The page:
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King Charles III is expressing his condolences following a fatal crowd surge in South Korea over the weekend.
The new King, 73, sent a message to Yoon Suk-yeol, president of South Korea, hours after a crowd surge in Itaewon killed at least 120 people and injured 150 others on Saturday.
"Dear Mr. President," Charles began in a statement shared by Buckingham Palace. "I wanted you to know how deeply shocked and saddened both my wife and I are to hear of the many people who have lost their loved ones as a consequence of the recent, tragic incident in Itaewon, Seoul."
"However inadequate this may be under such heartbreaking circumstances, we extend our deepest possible sympathy to all the bereaved families," the monarch continued, speaking on behalf of himself and Queen Camilla. "We also offer our special thoughts and wishes for a speedy recovery to all those who suffered injury."
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King Charles recalled meeting Suk-yeol, 61, during his visit to London for the state funeral of Queen Elizabeth on Sept. 19. He reminded the president that "the United Kingdom stands in solidarity with the people of the Republic of Korea at such a time of national mourning."
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Following his father's statement, Prince William also sent sympathies to everyone affected by the tragic mass casualty.
"Catherine and I send all our love and prayers to the parents, families and loved ones of those tragically lost in Seoul yesterday evening," the Prince of Wales tweeted Sunday. He signed the post "W & C," a personal signature for tweets composed by himself and his wife, Kate Middleton.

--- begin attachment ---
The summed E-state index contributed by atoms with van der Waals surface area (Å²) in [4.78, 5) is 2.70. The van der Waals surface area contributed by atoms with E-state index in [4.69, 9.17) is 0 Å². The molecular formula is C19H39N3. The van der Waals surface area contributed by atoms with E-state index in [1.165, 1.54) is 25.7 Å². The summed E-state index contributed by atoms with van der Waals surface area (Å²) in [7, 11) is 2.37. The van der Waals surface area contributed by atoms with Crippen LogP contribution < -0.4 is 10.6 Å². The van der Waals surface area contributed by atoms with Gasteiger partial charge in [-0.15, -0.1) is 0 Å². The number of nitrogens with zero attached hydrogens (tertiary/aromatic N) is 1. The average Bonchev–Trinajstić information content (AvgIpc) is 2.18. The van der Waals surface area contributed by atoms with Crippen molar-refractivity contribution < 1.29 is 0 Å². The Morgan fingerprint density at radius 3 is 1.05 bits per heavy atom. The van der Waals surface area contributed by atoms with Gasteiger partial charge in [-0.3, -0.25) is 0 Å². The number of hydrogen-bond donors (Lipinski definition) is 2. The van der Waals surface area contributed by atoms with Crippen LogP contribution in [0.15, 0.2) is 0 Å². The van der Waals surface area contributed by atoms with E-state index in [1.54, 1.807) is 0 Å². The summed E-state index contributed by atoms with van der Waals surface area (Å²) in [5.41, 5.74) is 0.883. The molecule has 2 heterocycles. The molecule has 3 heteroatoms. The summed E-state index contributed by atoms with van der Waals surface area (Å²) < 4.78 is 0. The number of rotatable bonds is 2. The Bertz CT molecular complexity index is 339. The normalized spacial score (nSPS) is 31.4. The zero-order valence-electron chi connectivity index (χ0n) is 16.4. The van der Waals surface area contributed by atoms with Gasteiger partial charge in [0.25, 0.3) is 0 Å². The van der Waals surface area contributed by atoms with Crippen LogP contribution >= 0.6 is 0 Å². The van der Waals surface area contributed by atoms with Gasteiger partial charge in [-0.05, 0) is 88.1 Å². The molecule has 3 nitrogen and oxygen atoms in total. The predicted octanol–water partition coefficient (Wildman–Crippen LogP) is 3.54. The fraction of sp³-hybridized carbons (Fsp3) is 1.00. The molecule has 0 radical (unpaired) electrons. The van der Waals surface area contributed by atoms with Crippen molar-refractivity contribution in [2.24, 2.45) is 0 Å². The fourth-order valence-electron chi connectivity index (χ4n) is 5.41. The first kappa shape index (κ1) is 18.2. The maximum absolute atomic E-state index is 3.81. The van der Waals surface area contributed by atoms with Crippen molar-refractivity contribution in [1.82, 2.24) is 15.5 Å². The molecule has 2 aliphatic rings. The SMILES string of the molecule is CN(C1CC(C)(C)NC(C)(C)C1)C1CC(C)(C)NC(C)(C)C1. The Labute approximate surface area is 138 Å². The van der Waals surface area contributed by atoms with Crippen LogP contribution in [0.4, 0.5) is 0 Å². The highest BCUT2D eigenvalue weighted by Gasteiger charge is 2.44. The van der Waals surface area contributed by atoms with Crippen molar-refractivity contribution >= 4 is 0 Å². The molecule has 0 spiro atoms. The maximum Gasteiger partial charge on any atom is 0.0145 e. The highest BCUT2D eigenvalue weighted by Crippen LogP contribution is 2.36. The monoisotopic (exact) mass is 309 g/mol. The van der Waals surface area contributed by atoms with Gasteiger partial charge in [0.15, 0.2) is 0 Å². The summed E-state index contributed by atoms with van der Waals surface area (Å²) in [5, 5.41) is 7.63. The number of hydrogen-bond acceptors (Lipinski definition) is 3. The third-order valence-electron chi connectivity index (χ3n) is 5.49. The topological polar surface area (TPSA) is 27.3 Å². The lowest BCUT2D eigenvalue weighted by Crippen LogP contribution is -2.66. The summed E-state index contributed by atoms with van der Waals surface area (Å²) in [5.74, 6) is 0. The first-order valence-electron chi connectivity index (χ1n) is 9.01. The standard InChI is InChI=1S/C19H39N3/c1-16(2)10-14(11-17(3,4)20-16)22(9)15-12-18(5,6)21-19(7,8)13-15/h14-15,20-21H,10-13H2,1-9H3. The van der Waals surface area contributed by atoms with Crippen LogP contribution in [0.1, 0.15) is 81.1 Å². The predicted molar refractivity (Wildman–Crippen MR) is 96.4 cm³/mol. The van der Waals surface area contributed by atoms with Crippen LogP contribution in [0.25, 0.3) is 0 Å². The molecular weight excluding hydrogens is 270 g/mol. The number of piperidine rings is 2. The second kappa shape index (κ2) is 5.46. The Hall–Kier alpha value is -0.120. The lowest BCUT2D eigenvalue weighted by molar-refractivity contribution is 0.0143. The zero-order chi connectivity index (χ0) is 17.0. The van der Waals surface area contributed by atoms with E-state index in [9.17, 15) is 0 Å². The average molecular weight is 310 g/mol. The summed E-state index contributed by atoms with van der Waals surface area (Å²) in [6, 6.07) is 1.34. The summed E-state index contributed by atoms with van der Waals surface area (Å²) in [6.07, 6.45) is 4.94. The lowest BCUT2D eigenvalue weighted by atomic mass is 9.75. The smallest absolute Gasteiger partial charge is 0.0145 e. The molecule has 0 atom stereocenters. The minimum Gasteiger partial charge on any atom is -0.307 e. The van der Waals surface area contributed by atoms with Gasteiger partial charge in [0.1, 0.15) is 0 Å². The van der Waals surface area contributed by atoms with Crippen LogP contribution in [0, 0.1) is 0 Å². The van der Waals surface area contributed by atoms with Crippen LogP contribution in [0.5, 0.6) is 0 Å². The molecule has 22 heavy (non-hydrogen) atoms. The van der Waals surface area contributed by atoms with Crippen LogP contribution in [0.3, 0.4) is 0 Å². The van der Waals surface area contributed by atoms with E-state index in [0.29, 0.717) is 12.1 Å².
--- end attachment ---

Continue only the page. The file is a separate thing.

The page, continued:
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Prince Albert of Monaco also shared his condolences with the South Korean president.
"Mr. President, It is with great emotion and sadness that I learned the tragedy which took place, in the night from Saturday to Sunday in Seoul in the district of Itaewon, following a deadly crowd surge," Albert said in the message. "In these tragic circumstances allow me, along with my family, to convey my profound solidarity and the full support of the population of the Principality of Monaco for the Korean people and finally our sincere compassion for the families of the victims."
On Saturday, a crowd surge occurred in a narrow alley in the town of Itaewon, Seoul, killing over 100 people and injuring over 100 more, the Yongsan Fire Department chief Choi Seong-beom said, multiple outlets reported.
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According to the BBC, the popular nightlife spot reportedly drew 100,000 people for Halloween festivities, the first such event for the holiday without a face mask requirement since the pandemic began.
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Officials later responded to the area after receiving reports of people experiencing "difficulty breathing," CNN reported.
Authorities have yet to release the cause of the incident and deaths. Meanwhile, Yonhap News Agency (via CNN) reported people were suffering from "cardiac arrest" during the stampede.